Among the companies that were bailed out by the federal government during the financial crisis, perhaps the most intractable is the company formerly known as the General Motors Acceptance Corp. (GMAC), according to a commentary in the New York Times DealBook blog yesterday. GMAC was the financial arm of General Motors, and in the years leading up to the financial crisis, it was also GM's most profitable unit. In 2005, desperate to raise cash, General Motors sold a 51 percent stake in GMAC to the private equity firm Cerberus Capital Management. During the financial crisis, however, the only way that GMAC staved off collapse was thanks only to a government infusion of $17.2 billion. The company was renamed Ally Financial and the Treasury Department now owns 73.8 percent of Ally, with Cerberus retaining an 8.7 percent stake. Almost since that time, the Treasury Department has wanted to rid itself of its Ally stake, according to the commentary. Ally filed for an initial public offering in March 2011, but it has so far languished in the face of a weak market and concerns over Ally itself. The Treasury Department has been paid back about $5.7 billion and still controls the company through its stock ownership and appointment of a majority of Ally's directors. Despite lingering concerns about Ally, the automobile sales market is recovering and Ally's auto finance operations turned a profit last year. But Ally is still suffering from legacy debts, according to the commentary primarily concentrated in its ResCap unit. Despite having “General Motors” as part of its former title, the company did not just finance automobiles, but was also one of the largest subprime housing lenders through its ResCap subsidiary. Read more.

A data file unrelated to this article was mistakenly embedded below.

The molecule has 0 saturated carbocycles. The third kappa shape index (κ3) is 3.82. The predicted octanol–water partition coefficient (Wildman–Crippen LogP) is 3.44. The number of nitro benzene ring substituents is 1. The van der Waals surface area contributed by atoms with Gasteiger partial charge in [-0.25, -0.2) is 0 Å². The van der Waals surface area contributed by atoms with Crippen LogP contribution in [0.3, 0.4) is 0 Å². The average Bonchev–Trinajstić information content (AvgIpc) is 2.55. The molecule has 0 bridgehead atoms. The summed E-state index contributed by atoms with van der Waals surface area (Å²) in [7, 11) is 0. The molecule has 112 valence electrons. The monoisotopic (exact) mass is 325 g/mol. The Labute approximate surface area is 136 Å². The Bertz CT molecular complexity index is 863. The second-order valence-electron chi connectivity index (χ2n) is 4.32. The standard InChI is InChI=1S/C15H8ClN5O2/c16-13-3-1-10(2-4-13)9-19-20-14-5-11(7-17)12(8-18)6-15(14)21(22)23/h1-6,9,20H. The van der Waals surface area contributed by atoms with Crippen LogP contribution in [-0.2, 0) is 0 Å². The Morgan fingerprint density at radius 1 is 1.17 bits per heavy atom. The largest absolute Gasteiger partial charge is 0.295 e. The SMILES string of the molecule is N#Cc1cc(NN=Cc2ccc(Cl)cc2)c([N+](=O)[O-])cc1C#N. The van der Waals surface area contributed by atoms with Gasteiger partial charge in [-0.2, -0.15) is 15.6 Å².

ANALYSIS: BUYOUTS BOOM, BUT NOT LIKE 2007